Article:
Hey, at least the buildings are full… of something.

But the seeker-sensitives are at least trying to reach out, right?

Those “congregational” churches have absolutely no excuse.

They just vote for the sake of voting for the sake of establishing power groups and ruling dynasties that will eventually have doors and window-latches dedicated to them.

“Please, don’t let your children play in the Dave and Eleanor Charleston Memorial Elevator. And as a side note, the hinge on the James L. M. Everest Memorial Fellowship Hall Door is loose, so don’t tug too hard.”

I was once in a parsonage of a Baptist church that had dedicated a recliner to a former member.

And for all the ridiculousness, I blame the pastors.

Too afraid to offend – especially the money people – too many pastors have watched their churches become stages for a feel-good theology that neither challenges nor equips. Members are allowed to come to church and leave feeling good that they have come to church.

I want to leave church passionate about addressing what God told me, through a passionate pastor, needs to happen in my life.

I couldn’t care less about angel wings.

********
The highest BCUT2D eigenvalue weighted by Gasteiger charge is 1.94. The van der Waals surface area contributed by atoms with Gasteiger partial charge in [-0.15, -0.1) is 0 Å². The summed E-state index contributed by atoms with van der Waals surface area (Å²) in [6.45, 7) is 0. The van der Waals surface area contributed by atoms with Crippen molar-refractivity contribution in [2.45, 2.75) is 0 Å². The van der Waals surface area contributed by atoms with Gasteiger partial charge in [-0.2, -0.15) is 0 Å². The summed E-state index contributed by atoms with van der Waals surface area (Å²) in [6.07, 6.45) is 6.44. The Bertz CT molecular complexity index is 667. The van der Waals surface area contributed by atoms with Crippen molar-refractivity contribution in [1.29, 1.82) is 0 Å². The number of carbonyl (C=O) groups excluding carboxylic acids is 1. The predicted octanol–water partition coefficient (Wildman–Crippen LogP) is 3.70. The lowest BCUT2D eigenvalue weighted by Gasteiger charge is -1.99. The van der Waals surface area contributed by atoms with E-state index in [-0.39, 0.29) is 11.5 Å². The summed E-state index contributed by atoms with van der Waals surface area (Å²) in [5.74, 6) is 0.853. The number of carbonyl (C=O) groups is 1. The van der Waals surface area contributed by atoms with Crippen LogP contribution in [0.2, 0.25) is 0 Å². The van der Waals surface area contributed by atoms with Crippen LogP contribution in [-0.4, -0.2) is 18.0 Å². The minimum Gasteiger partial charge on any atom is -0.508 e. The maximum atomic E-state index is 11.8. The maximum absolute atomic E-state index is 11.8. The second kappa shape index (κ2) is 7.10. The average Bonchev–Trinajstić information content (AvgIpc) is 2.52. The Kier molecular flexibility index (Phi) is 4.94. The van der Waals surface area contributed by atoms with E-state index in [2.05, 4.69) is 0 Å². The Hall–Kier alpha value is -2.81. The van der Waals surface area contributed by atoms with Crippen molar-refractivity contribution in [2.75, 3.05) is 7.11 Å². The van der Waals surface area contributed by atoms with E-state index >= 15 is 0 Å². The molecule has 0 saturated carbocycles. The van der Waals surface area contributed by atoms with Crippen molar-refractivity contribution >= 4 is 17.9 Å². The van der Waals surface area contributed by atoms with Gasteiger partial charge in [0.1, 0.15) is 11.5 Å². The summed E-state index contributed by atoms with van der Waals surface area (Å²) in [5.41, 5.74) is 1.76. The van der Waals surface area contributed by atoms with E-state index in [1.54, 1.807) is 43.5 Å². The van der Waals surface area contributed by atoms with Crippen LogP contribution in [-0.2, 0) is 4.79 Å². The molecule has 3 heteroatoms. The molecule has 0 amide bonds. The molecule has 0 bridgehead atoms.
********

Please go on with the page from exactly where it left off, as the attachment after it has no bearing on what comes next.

And I’ve got no respect for this image of Christ as “Mr. Nice Guy.”

Jesus was not nice.

Yes, he was kind, merciful and compassionate. Oh, and lest I offend the hippies and women, he was loving.

But love isn’t nice either.

What’s this obsession with “nice.” Nice isn’t helpful. Nice isn’t instructive. Nice doesn’t change lives.

Jesus didn’t heal just to be nice. He healed to challenge. Jesus didn’t feed simply because people were hungry. He fed them to teach them. Imagine you were blind and instead of just being “nice” and helping you to see again, you were commanded to “sin no more.”

What a jerk! I just wanted to see. “Jesus ruined my life.” (Thanks to Mike Yaconelli for the phrase.)

Worse is the notion that ministers ought to be “practical” or “realistic” in their challenge to the church. We must adjust our expectations to take into account the “reality” of whichever situation we find ourselves in.